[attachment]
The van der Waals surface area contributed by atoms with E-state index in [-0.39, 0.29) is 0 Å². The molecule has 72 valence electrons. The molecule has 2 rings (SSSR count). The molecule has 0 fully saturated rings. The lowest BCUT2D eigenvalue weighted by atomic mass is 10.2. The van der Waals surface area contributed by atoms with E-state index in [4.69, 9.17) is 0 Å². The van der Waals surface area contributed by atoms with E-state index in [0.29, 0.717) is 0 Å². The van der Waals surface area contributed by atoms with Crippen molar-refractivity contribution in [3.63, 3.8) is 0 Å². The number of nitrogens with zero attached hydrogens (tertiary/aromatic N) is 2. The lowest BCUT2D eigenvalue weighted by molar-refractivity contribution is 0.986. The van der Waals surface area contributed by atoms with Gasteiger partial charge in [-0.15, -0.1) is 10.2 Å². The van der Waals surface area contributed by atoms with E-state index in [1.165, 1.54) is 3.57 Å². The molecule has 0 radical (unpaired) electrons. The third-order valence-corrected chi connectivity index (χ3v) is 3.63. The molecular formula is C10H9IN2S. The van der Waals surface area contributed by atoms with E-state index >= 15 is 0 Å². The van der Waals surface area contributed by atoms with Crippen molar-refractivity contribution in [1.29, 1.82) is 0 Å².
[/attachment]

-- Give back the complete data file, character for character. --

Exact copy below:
The van der Waals surface area contributed by atoms with E-state index in [-0.39, 0.29) is 0 Å². The molecule has 72 valence electrons. The molecule has 2 rings (SSSR count). The molecule has 0 fully saturated rings. The lowest BCUT2D eigenvalue weighted by atomic mass is 10.2. The van der Waals surface area contributed by atoms with E-state index in [4.69, 9.17) is 0 Å². The van der Waals surface area contributed by atoms with E-state index in [0.29, 0.717) is 0 Å². The van der Waals surface area contributed by atoms with Crippen molar-refractivity contribution in [3.63, 3.8) is 0 Å². The number of nitrogens with zero attached hydrogens (tertiary/aromatic N) is 2. The lowest BCUT2D eigenvalue weighted by molar-refractivity contribution is 0.986. The van der Waals surface area contributed by atoms with Gasteiger partial charge in [-0.15, -0.1) is 10.2 Å². The van der Waals surface area contributed by atoms with E-state index in [1.165, 1.54) is 3.57 Å². The molecule has 0 radical (unpaired) electrons. The third-order valence-corrected chi connectivity index (χ3v) is 3.63. The molecular formula is C10H9IN2S. The van der Waals surface area contributed by atoms with E-state index >= 15 is 0 Å². The van der Waals surface area contributed by atoms with Crippen molar-refractivity contribution in [1.29, 1.82) is 0 Å².